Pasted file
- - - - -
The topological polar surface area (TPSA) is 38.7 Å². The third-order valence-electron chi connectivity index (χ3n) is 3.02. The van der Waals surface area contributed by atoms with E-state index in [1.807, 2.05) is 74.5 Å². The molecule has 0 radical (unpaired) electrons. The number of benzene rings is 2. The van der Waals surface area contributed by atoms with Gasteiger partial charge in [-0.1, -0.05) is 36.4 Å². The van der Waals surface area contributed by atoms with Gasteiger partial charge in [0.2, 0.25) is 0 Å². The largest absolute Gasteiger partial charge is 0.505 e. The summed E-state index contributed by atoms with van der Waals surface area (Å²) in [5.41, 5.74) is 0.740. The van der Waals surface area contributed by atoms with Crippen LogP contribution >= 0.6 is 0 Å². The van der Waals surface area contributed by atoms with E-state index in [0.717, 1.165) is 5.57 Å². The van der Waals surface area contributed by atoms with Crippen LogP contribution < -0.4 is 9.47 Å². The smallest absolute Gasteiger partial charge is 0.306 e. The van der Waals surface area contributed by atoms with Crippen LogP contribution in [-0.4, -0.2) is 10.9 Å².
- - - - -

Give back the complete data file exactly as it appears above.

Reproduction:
The topological polar surface area (TPSA) is 38.7 Å². The third-order valence-electron chi connectivity index (χ3n) is 3.02. The van der Waals surface area contributed by atoms with E-state index in [1.807, 2.05) is 74.5 Å². The molecule has 0 radical (unpaired) electrons. The number of benzene rings is 2. The van der Waals surface area contributed by atoms with Gasteiger partial charge in [-0.1, -0.05) is 36.4 Å². The van der Waals surface area contributed by atoms with Gasteiger partial charge in [0.2, 0.25) is 0 Å². The largest absolute Gasteiger partial charge is 0.505 e. The summed E-state index contributed by atoms with van der Waals surface area (Å²) in [5.41, 5.74) is 0.740. The van der Waals surface area contributed by atoms with Crippen LogP contribution >= 0.6 is 0 Å². The van der Waals surface area contributed by atoms with E-state index in [0.717, 1.165) is 5.57 Å². The van der Waals surface area contributed by atoms with Crippen LogP contribution < -0.4 is 9.47 Å². The smallest absolute Gasteiger partial charge is 0.306 e. The van der Waals surface area contributed by atoms with Crippen LogP contribution in [-0.4, -0.2) is 10.9 Å².